USC Player Gets Called Out By Ignorant Congressman

While I am thankful that this remark did not generate a knee-jerk reaction (calling an African-American a headhunter could set off shockwaves in this racially-charged era), I have to defend USC safety Taylor Mays from some rather unfair charges:

[...] Mays got blindsided by Rep. Dan Lungren (R-Gold River) during the House Judiciary Committee hearing on NFL head injuries. Lungren, a Notre Dame graduate, first talked about former Oakland Raiders player Jack Tatum setting the bar for hits designed to injure. He then complained about Florida quarterback Tim Tebow being rushed back from a concussion before finally getting to Mays. The congressman didn't identify the two-time All-American by name, but said that while attending a Notre Dame game a couple of weeks ago he "saw a headhunter on the field" tear the helmet off a player. Lungren was referring to Mays' fourth-quarter hit on Notre Dame receiver Robby Parris, who lost his helmet on the play. Lungren said that no penalty was called on the play, but Mays was actually flagged for a personal foul. Lungren then pointed out that last Saturday Mays tore the helmet off Oregon State receiver James Rodgers, on a play the Beavers scored a touchdown. No penalty was called on that play, and the Pacific 10 Conference on Monday announced it had suspended the official who should have made a call. Coach Pete Carroll this week defended Mays' physical style and Rodgers on Tuesday absolved Mays of dirty play.
A so-called headhunter in football is antithetical to the game. No one "head hunts" unless they are being supported by the coaches on that team. In that case, the headhunter is setting himself up for a fall because that coach is not going to be on the field between him and the hit that tears out his knee or knocks him out cold. There's a difference between being a player who hits hard and who hits dirty, and dirty players don't last long at any level--they get taken down a notch quickly. For example, this is what "headhunting" looks and sounds like:
Browns defensive tackle Gerard Warren announced his plan for stopping the Steelers' star rookie quarterback, Ben Roethlisberger, who is 6-0 as a starter, including a 34-23 victory Oct. 10 over Cleveland in Pittsburgh. ''Go across his head, just like you would anybody else,'' Warren told reporters Thursday in Cleveland. ''Got to get to him and go across his head. Make him think there's pressure when there's not, so he gets the ball out a little faster. Try to take it to him.'' When asked if he meant that he wanted to get in Roethlisberger's head, Warren said no. ''On his head,'' Warren responded. ''Not in it, on it. One rule they used to tell me, 'Kill the head and the body's dead.''' He made clear what he meant by smashing his forearm into his right hand. Hitting a quarterback in the head is forbidden in the National Football League, and Warren knows that from experience. He was fined $35,000 in 2001 for a hard and high hit on Jaguars quarterback Mark Brunell while Brunell was standing far away from the play after having thrown an interception. Nonetheless, Warren said, paying another fine for hitting Roethlisberger ''would be well worth it.'' He added that quarterbacks ''are already overprotected in this league.''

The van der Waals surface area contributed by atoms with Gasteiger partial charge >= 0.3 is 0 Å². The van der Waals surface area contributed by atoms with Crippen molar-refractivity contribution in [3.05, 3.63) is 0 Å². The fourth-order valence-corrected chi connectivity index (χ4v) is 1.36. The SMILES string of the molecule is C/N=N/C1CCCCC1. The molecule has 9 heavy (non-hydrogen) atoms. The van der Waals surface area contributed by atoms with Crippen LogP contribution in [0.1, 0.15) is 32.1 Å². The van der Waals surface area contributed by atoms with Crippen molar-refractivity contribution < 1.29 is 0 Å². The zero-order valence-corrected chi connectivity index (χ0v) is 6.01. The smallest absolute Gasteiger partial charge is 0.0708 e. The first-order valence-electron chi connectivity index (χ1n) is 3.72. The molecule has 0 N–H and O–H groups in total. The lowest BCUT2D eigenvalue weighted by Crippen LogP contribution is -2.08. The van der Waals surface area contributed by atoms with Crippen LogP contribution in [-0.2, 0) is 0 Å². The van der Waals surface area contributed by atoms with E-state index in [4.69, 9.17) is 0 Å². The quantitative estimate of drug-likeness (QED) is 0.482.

What coach would support that idiocy? What coach is going to go out there and say, "yes, we want Warren to hit the quarterback in the head so hard, the quarterback spits out his own spleen and pees himself." Do you see any bluster in what Mays is doing? No, he's hitting people hard because he's a safety--that's what they do. He's not a special teams guy, he's not a supercharged wannabe or a perennial bust like Gerard Warren. He's not being thrown out of games. I saw the hit on the Notre Dame player agreed with the fact that he got flagged, simply because the refs are going to throw the flag virtually every time a helmet gets popped off in order to control the game, not to make a deliberate judgement on the veracity of the hit. In many cases, the laundry hits the field in order to maintain authority and control of the game situation. A good ref knows when to assess penalties to send messages to the teams on the field. A bad ref lets things get out of hand. Mays was flagged on that play, and this is my opinion, because the refs felt that if they didn't intercede, they might lose control of the players and the subsequent retaliation might cause someone a serious injury. He's playing aggressive football, which is like saying he's driving fast as a NASCAR driver.

All too often, members of Congress just run their mouths and don't understand anything. In this case, a young amateur athlete was called out for no reason.

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